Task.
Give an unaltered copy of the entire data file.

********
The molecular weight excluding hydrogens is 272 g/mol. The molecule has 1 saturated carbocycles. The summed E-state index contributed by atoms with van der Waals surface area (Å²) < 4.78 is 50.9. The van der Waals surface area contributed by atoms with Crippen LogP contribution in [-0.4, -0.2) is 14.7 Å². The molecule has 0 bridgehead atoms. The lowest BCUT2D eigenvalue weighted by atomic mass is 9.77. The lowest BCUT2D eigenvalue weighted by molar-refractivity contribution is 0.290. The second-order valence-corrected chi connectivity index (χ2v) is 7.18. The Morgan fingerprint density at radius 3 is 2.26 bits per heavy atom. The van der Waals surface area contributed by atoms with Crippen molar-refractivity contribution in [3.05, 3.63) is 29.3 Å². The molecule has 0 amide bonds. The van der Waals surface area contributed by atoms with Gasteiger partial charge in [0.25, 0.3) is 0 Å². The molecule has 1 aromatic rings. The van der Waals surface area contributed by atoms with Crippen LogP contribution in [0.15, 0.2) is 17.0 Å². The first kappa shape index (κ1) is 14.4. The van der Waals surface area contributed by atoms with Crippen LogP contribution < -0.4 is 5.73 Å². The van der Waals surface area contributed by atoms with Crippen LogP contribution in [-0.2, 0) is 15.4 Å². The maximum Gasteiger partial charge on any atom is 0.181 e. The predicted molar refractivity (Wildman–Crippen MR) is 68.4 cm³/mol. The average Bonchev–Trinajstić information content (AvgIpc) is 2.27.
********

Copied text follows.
The molecular weight excluding hydrogens is 272 g/mol. The molecule has 1 saturated carbocycles. The summed E-state index contributed by atoms with van der Waals surface area (Å²) < 4.78 is 50.9. The van der Waals surface area contributed by atoms with Crippen LogP contribution in [-0.4, -0.2) is 14.7 Å². The molecule has 0 bridgehead atoms. The lowest BCUT2D eigenvalue weighted by atomic mass is 9.77. The lowest BCUT2D eigenvalue weighted by molar-refractivity contribution is 0.290. The second-order valence-corrected chi connectivity index (χ2v) is 7.18. The Morgan fingerprint density at radius 3 is 2.26 bits per heavy atom. The van der Waals surface area contributed by atoms with Crippen molar-refractivity contribution in [3.05, 3.63) is 29.3 Å². The molecule has 0 amide bonds. The van der Waals surface area contributed by atoms with Gasteiger partial charge in [0.25, 0.3) is 0 Å². The molecule has 1 aromatic rings. The van der Waals surface area contributed by atoms with Crippen LogP contribution in [0.15, 0.2) is 17.0 Å². The first kappa shape index (κ1) is 14.4. The van der Waals surface area contributed by atoms with Crippen LogP contribution < -0.4 is 5.73 Å². The van der Waals surface area contributed by atoms with Crippen LogP contribution in [-0.2, 0) is 15.4 Å². The maximum Gasteiger partial charge on any atom is 0.181 e. The predicted molar refractivity (Wildman–Crippen MR) is 68.4 cm³/mol. The average Bonchev–Trinajstić information content (AvgIpc) is 2.27.